Our November Laurel goes to James Tylor for his re-creation of the Kaurna tool kit, reflecting the revival of cultural skills across the wider world.
James Tylor grew up in Menindee, in far west New South Wales, before moving to the Kimberleys. He trained as a carpenter in Australia and Denmark before studying photography in Tasmania and South Australia. He currently lives in Canberra. James is of Kaurna, Māori, English, Scottish, Irish and Norwegian ancestry.
“I made this Kaurna tool kit for the Education Department of the South Australian Museum. My Kaurna tools will be used by Aboriginal education staff in the Indigenous gallery at the museum to show visitors physical examples of Kaurna artefacts in the museum glass cabinets. There are two Kaurna objects in this tool kit that the SA Museum doesn’t have in their historical collection, Kantapi adze and Yamaru Kangaroo skin bag. Yamaru bag was in the Melbourne Museum collections and the Kantapi adze was recorded in a historical drawing by William Cawthorne. These contemporary Kaurna tools modelled on historical artefacts help to fill gaps in the museum’s collection. As a Kaurna artist who makes historical Kaurna tools, my knowledge and experience as a contemporary maker help inform the Museum collections from a Kaurna Aboriginal perspective.”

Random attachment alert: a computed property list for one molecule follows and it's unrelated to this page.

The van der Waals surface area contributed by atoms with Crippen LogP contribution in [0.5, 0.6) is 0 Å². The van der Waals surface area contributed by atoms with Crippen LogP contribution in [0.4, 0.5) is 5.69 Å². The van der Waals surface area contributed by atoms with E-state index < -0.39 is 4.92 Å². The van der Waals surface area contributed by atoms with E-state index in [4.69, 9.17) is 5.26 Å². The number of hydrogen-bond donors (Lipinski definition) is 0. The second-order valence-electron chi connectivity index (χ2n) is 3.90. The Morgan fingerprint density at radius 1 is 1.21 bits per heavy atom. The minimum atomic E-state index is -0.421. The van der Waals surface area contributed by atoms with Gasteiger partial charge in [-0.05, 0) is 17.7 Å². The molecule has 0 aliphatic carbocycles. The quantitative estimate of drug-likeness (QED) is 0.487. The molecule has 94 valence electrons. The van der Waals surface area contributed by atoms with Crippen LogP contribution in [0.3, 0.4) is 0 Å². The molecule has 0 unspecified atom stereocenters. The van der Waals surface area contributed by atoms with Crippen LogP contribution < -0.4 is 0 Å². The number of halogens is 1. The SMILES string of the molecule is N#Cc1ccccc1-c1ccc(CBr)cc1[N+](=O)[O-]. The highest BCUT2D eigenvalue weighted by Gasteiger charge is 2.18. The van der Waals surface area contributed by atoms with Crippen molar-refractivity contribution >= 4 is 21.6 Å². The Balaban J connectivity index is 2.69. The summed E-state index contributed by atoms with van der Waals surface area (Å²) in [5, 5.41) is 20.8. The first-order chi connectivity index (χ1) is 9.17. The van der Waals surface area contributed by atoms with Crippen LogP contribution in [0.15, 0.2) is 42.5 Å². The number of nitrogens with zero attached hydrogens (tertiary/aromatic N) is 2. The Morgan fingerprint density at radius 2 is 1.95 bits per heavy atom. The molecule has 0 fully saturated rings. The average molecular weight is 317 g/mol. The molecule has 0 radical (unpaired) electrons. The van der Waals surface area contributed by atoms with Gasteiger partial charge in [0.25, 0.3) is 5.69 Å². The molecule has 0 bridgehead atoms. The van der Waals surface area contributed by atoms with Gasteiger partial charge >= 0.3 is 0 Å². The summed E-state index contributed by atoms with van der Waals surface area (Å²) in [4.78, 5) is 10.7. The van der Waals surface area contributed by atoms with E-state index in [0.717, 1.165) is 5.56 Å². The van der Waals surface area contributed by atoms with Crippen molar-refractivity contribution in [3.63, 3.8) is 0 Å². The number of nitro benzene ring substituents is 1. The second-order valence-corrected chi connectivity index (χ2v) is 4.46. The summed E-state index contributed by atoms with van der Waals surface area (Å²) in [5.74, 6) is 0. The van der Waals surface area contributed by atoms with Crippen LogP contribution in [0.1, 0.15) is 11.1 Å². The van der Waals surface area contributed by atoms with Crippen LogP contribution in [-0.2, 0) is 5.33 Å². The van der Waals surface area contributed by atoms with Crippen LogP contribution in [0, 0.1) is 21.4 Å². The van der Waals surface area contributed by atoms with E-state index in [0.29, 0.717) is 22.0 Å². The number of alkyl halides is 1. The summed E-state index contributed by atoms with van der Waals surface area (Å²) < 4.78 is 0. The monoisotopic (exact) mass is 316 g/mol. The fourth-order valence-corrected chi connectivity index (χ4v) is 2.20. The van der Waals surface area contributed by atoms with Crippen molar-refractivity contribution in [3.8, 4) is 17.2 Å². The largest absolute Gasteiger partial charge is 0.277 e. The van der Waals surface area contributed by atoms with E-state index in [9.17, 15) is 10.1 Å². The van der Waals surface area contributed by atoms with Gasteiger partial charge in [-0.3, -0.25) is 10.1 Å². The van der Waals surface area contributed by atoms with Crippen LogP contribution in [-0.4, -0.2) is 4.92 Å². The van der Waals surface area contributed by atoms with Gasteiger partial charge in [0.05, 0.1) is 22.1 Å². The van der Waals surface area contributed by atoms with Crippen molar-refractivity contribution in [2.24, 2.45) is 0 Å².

The tool kit includes Wirnta barbed spear, Kutpi reed spear & Kaya grass tree spear, Wirnta barbed spear tip, Murlapaka broad shield, Wirri club, Kuru firestick, Katha digging stick, Yaramu bag and Kantapi adze.
You can find James Tylor on Instagram @jamesptylor on his website www.jamestylor.com. See also this previous article on Te Moana Nui.
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